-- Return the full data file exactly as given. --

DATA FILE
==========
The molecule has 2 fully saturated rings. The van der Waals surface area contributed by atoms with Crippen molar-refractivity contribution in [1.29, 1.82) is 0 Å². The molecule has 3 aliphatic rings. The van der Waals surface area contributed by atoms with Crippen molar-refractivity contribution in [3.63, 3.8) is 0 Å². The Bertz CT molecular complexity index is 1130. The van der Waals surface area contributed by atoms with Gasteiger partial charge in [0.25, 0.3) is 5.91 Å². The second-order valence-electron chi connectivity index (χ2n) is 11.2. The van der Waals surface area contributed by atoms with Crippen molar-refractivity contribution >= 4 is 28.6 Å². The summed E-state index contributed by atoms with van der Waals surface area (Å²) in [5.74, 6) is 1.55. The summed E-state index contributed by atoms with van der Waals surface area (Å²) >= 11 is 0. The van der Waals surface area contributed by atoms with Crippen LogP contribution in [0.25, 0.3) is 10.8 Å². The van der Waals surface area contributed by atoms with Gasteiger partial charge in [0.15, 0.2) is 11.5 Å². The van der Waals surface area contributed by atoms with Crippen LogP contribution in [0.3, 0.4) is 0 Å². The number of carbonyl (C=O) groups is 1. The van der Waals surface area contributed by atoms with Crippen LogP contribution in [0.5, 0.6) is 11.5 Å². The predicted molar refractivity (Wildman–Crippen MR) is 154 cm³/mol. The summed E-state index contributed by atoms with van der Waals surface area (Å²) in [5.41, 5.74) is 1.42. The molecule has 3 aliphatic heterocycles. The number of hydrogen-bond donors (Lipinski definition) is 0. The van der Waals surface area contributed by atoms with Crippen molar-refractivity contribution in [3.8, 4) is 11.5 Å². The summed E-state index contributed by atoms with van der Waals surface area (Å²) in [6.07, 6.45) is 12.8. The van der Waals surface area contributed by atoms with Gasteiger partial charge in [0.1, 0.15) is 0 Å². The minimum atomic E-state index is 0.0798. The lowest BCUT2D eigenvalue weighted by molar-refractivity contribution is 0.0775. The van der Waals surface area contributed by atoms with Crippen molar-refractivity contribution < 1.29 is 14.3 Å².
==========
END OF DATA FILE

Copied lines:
The molecule has 2 fully saturated rings. The van der Waals surface area contributed by atoms with Crippen molar-refractivity contribution in [1.29, 1.82) is 0 Å². The molecule has 3 aliphatic rings. The van der Waals surface area contributed by atoms with Crippen molar-refractivity contribution in [3.63, 3.8) is 0 Å². The Bertz CT molecular complexity index is 1130. The van der Waals surface area contributed by atoms with Gasteiger partial charge in [0.25, 0.3) is 5.91 Å². The second-order valence-electron chi connectivity index (χ2n) is 11.2. The van der Waals surface area contributed by atoms with Crippen molar-refractivity contribution >= 4 is 28.6 Å². The summed E-state index contributed by atoms with van der Waals surface area (Å²) in [5.74, 6) is 1.55. The summed E-state index contributed by atoms with van der Waals surface area (Å²) >= 11 is 0. The van der Waals surface area contributed by atoms with Crippen LogP contribution in [0.25, 0.3) is 10.8 Å². The van der Waals surface area contributed by atoms with Gasteiger partial charge in [0.15, 0.2) is 11.5 Å². The van der Waals surface area contributed by atoms with Crippen LogP contribution in [0.3, 0.4) is 0 Å². The number of carbonyl (C=O) groups is 1. The van der Waals surface area contributed by atoms with Crippen LogP contribution in [0.5, 0.6) is 11.5 Å². The predicted molar refractivity (Wildman–Crippen MR) is 154 cm³/mol. The summed E-state index contributed by atoms with van der Waals surface area (Å²) in [5.41, 5.74) is 1.42. The molecule has 3 aliphatic heterocycles. The number of hydrogen-bond donors (Lipinski definition) is 0. The van der Waals surface area contributed by atoms with Crippen molar-refractivity contribution in [3.8, 4) is 11.5 Å². The summed E-state index contributed by atoms with van der Waals surface area (Å²) in [6.07, 6.45) is 12.8. The van der Waals surface area contributed by atoms with Gasteiger partial charge in [0.1, 0.15) is 0 Å². The minimum atomic E-state index is 0.0798. The lowest BCUT2D eigenvalue weighted by molar-refractivity contribution is 0.0775. The van der Waals surface area contributed by atoms with Crippen molar-refractivity contribution < 1.29 is 14.3 Å².